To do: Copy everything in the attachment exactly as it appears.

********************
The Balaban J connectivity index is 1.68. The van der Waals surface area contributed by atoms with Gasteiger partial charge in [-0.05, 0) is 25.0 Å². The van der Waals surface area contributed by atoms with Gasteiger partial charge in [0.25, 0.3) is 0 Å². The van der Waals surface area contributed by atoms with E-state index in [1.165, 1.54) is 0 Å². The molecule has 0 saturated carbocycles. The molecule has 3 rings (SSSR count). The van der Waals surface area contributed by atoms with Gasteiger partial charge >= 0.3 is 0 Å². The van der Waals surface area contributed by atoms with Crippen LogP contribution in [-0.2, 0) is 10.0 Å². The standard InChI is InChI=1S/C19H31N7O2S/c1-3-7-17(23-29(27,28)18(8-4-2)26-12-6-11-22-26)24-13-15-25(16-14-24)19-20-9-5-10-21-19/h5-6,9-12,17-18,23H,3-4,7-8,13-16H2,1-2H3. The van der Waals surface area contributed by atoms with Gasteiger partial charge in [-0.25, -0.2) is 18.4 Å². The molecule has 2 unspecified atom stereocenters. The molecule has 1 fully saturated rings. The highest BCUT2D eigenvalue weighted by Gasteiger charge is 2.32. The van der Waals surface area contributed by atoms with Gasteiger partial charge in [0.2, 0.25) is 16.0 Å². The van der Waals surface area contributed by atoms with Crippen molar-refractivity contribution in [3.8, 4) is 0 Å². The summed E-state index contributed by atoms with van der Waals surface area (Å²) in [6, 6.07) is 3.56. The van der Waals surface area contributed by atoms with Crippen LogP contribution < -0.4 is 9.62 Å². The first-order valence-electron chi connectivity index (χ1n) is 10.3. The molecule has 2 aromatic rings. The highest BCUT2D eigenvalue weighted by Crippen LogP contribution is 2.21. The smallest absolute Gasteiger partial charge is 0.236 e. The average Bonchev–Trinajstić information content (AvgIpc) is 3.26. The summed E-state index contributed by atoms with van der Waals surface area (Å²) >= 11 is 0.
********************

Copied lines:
The Balaban J connectivity index is 1.68. The van der Waals surface area contributed by atoms with Gasteiger partial charge in [-0.05, 0) is 25.0 Å². The van der Waals surface area contributed by atoms with Gasteiger partial charge in [0.25, 0.3) is 0 Å². The van der Waals surface area contributed by atoms with E-state index in [1.165, 1.54) is 0 Å². The molecule has 0 saturated carbocycles. The molecule has 3 rings (SSSR count). The van der Waals surface area contributed by atoms with Gasteiger partial charge >= 0.3 is 0 Å². The van der Waals surface area contributed by atoms with Crippen LogP contribution in [-0.2, 0) is 10.0 Å². The standard InChI is InChI=1S/C19H31N7O2S/c1-3-7-17(23-29(27,28)18(8-4-2)26-12-6-11-22-26)24-13-15-25(16-14-24)19-20-9-5-10-21-19/h5-6,9-12,17-18,23H,3-4,7-8,13-16H2,1-2H3. The van der Waals surface area contributed by atoms with Gasteiger partial charge in [-0.25, -0.2) is 18.4 Å². The molecule has 2 unspecified atom stereocenters. The molecule has 1 fully saturated rings. The highest BCUT2D eigenvalue weighted by Gasteiger charge is 2.32. The van der Waals surface area contributed by atoms with Gasteiger partial charge in [0.2, 0.25) is 16.0 Å². The van der Waals surface area contributed by atoms with Crippen molar-refractivity contribution in [3.8, 4) is 0 Å². The summed E-state index contributed by atoms with van der Waals surface area (Å²) in [6, 6.07) is 3.56. The van der Waals surface area contributed by atoms with Crippen LogP contribution < -0.4 is 9.62 Å². The first-order valence-electron chi connectivity index (χ1n) is 10.3. The molecule has 2 aromatic rings. The highest BCUT2D eigenvalue weighted by Crippen LogP contribution is 2.21. The smallest absolute Gasteiger partial charge is 0.236 e. The average Bonchev–Trinajstić information content (AvgIpc) is 3.26. The summed E-state index contributed by atoms with van der Waals surface area (Å²) >= 11 is 0.